Loss and restoration

markmallochbrown-lindiwemabuzaI looked around the table at the dinner Ambassador Lindiwe Mabuza, South Africa’s High Commissioner to the UK, had hosted in honor of my husband and me on Mandela’s birthday in tribute to our long history of support for South Africa’s freedom. While I simply had invited friends who I knew in London, I saw that among the 11 present we hailed from India, Mexico, Nicaragua, Ghana, the UK, South Africa and the US; had family roots in Ireland, Germany, Russia and Poland; had done work in the Philippines, Uganda, Colombia, Cambodia, DRC and other places throughout the world where people had experienced profound trauma. Then the one guest Lindiwe had invited who I’d never met before, Tessa Uys, one of South Africa’s most renowned pianists, told an amazing story involving a piano and a room called “In the Bosom of the Family” that touched each of each deeply about our personal histories and that of all those with whom we’d worked globally. Its depth had a universal chord capturing the essence of knowing where you’ve been, what’s been lost and the work needed to create some restoration. NadineHack PhumzileMlambo-Ngcuka BiancaJaggerJerryDunfey TessaUys LindiweMabuzaFelix Mendez RenuMehta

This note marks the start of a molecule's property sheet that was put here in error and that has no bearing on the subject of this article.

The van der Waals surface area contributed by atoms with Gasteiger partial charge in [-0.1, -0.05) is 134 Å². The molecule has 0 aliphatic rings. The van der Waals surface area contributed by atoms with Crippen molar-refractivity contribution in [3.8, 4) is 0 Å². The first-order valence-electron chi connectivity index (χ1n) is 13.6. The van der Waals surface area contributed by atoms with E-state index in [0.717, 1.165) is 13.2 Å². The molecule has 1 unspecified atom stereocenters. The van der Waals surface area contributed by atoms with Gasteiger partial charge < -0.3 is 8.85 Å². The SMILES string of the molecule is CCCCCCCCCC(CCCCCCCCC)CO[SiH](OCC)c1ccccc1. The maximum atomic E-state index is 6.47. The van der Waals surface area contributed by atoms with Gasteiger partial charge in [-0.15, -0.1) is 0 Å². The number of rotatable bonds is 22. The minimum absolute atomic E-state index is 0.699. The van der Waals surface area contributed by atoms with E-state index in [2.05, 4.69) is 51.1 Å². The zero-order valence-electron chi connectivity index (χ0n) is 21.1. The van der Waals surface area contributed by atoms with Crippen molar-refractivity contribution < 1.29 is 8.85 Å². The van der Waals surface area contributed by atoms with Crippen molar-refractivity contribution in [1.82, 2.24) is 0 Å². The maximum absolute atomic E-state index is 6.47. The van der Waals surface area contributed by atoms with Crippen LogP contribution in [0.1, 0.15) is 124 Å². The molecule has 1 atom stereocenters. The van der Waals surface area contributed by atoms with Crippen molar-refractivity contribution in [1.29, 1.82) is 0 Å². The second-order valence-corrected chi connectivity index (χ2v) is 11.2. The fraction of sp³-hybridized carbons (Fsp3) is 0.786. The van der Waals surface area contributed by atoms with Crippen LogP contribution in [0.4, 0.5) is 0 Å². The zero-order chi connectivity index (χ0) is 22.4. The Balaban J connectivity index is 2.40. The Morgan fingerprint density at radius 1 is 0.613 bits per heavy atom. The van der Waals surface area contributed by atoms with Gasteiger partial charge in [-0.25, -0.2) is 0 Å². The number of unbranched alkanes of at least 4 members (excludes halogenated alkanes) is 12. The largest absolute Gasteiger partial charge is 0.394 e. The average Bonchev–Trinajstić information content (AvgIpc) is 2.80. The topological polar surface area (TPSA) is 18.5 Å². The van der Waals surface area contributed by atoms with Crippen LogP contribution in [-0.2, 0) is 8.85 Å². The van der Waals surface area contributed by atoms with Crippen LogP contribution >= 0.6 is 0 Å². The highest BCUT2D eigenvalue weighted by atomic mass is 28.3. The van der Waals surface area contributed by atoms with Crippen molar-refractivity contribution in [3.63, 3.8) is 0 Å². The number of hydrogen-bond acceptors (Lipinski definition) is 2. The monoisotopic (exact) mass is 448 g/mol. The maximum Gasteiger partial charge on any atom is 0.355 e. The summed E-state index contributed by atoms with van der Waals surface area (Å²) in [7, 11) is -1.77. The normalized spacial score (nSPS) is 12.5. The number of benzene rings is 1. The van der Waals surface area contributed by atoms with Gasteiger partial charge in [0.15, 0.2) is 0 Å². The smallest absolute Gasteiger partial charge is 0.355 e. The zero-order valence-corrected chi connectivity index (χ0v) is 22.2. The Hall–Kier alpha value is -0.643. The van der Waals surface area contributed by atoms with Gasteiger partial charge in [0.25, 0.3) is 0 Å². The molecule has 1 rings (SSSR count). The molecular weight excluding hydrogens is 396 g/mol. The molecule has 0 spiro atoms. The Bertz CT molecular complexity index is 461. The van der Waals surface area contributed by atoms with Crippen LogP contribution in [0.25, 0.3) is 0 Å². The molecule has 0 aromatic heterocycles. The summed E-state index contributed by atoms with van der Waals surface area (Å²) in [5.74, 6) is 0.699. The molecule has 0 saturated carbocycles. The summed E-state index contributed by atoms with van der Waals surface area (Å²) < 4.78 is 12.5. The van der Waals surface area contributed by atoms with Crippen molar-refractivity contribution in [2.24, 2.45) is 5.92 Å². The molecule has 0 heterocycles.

It’s worth reading on to learn the story.

YamillaConstantino-NadineHack-RenuMehtaphumzilemlambo-ngcuba-jerrydunfey-renumehta1RosaliindKainyah NadineHack